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Keeping the risk of skin cancer at bay

For many, summertime means beaches, tans and sun-bathing. However, it can also be a time of increased risk for skin cancer. As people grab their umbrellas and flip flops and head for the beach, many are unaware of the dangers of over-exposure to the sun's UV rays.

Too much time in the sun can put people at a higher risk for skin cancer, which is currently the most common form of cancer. According to the American Cancer Society, there are more than 3.5 million new cases of skin cancer each year, which is more than all other forms of cancer combined. The ACS is expecting to see 1,400 diagnosed cases of Melanoma — the most dangerous kind of skin cancer — in Maryland this year. The incidence of skin cancer is also on a dramatic rise.

Dr. Steven Snyder, director of the Dermatology, Laser Center and Medispa in Owings Mills, said the numbers are now of "epidemic proportions."

"The lifetime risk for a Caucasian to get a malignant melanoma is one out of 50, whereas in 1935 that risk was one out of 1,500 people," he said.

That striking increase, he said, can be attributed to two major changes.

"The number has changed a lot because of the fact that we have a thinning of the ozone layer and there's been a lot more recreational activities with the sun, a lot more burning the people have gotten, so we really have to be concerned about making sure we're protecting people," he said. "It's particularly important for parents to protect babies and small children when they're outside."

Though skin cancer may be the most common form of cancer, it is also the most preventable. For this reason, health professionals encourage people to take necessary precautions — especially during the heat of the summer — to protect themselves against it.

Such protection can come in a variety of forms, from being prudent about how much time is spent outdoors to correctly applying sunscreen.

"The most important tip would be to limit sun exposure, especially during the peak hours of 10 a.m. to 4 p.m.," said Roberta Herbst, director of programs at the Center for a Healthy Maryland. "And by limiting sun exposure there are many recommended behaviors, and the first one is to cover up with clothing, [wear] a wide brimmed hat, sunglasses, use an umbrella if you're out at the beach, always have a shade covering available, and of course use a sunscreen."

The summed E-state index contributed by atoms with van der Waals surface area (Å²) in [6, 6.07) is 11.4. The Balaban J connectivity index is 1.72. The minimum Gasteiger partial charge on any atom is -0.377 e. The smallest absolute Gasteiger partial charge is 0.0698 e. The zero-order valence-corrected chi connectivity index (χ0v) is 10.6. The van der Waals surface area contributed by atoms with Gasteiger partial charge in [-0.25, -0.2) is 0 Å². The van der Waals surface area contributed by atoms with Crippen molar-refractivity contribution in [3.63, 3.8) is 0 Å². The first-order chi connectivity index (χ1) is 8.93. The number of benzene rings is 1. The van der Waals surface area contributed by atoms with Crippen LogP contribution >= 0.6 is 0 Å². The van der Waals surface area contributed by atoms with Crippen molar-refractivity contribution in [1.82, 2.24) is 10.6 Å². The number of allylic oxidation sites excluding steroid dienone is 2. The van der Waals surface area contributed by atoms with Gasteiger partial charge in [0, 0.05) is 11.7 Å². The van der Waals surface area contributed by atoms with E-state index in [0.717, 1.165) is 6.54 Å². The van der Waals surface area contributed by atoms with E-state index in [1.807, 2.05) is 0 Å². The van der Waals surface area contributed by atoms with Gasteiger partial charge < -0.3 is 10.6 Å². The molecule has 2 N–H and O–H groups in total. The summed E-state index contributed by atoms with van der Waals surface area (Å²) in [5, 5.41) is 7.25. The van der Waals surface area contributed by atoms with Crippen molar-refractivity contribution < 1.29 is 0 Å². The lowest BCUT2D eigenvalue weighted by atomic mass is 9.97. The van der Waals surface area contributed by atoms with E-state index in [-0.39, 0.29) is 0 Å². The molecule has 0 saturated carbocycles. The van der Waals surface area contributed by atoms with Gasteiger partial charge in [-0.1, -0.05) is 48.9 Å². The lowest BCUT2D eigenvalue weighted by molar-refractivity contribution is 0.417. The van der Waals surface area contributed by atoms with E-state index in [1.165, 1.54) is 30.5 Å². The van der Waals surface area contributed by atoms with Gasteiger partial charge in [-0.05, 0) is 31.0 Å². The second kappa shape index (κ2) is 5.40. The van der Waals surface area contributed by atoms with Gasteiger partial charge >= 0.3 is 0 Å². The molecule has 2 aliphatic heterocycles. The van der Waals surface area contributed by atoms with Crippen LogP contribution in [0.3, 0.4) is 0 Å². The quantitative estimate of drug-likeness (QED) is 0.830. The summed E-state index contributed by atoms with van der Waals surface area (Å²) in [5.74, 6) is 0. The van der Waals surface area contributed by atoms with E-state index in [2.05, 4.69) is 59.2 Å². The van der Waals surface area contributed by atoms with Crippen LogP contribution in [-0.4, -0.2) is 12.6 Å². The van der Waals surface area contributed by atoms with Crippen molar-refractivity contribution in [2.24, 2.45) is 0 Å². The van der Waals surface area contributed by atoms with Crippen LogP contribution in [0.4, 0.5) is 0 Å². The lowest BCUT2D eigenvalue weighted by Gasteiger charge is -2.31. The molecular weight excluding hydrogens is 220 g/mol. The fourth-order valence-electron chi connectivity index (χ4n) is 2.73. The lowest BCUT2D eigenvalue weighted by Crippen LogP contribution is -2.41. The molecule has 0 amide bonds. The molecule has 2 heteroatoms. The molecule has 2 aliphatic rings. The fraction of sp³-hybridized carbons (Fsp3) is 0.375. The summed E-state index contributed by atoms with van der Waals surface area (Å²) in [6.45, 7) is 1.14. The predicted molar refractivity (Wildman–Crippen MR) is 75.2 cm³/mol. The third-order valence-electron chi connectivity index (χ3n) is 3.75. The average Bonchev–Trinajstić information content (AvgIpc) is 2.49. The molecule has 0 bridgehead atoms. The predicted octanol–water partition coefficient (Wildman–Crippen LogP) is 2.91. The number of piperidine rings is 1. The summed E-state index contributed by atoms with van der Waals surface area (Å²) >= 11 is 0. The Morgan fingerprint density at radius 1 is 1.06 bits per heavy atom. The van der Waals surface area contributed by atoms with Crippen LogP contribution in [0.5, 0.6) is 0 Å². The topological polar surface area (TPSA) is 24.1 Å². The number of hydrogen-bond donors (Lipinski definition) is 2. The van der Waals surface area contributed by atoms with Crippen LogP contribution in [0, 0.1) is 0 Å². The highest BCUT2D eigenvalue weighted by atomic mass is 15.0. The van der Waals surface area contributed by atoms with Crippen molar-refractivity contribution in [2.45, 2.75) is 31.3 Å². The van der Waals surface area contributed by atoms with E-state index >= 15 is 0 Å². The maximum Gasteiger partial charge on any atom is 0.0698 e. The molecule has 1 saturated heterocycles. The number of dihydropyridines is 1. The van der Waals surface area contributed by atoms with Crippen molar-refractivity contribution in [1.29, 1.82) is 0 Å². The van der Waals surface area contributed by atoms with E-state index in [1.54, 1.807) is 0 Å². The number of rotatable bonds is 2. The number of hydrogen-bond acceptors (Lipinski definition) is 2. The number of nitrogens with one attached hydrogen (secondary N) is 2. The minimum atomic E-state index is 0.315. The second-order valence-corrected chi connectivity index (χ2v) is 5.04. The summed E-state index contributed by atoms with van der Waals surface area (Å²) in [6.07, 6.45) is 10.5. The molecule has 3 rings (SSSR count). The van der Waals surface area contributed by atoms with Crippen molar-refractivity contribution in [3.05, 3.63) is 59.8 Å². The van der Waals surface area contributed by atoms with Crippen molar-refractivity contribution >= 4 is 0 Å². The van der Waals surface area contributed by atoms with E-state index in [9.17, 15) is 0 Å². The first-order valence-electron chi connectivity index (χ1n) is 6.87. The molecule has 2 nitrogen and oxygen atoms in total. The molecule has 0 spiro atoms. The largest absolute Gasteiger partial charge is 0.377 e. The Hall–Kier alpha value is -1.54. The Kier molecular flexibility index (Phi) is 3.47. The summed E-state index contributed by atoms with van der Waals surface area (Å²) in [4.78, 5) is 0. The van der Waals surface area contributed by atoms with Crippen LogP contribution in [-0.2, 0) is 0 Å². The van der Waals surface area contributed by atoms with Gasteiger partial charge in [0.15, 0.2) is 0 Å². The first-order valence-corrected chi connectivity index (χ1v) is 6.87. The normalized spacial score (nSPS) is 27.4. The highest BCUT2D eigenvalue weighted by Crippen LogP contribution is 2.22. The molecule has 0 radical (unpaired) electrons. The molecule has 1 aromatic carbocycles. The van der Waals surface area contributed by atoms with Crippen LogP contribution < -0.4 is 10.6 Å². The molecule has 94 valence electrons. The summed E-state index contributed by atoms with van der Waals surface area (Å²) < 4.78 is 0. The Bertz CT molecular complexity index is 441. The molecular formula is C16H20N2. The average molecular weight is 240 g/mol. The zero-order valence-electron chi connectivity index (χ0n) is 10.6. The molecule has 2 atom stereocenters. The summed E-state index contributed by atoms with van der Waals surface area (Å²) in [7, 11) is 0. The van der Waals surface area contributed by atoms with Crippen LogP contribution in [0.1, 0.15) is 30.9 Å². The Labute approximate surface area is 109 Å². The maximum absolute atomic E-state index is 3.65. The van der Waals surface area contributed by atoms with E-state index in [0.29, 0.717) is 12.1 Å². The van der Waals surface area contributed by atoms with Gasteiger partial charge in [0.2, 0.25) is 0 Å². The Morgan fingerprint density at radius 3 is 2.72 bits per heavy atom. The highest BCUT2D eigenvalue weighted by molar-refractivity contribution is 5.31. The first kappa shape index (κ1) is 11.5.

Keeping an eye on the clock is extremely important, as the sun is more harmful at certain times of the day than at others.

"The sun is four times as strong at high noon as it is at 4 p.m., so being out at noon for one hour is going to be equivalent for being out in the afternoon for several hours, so I advise people to avoid being out in direct sun, laying out in the sun at noon, because the sun is so much stronger directly overhead," Snyder said.

To encourage people to keep skin safety in mind especially during the blistering days of summer, the American Cancer Society is running a campaign called "Slip! Slop! Slap! And Wrap," which encourages four methods of sun protection.

"It's a catch phrase and it reminds people that there are four key ways that people can protect themselves from the sun's rays," said Vivienne Stearns-Elliot, media relations director for the American Cancer Society for the Maryland, Delaware and D.C. region. "The 'slip' is slip on a shirt, so that obviously covers your chest area, slop on sunscreen — and a sunscreen of SPF 30 or higher is recommended — slap on a hat because that protects your face and your neck somewhat, and then wrap on sunglasses and that protects your eyes and the sensitive skin around your eyes."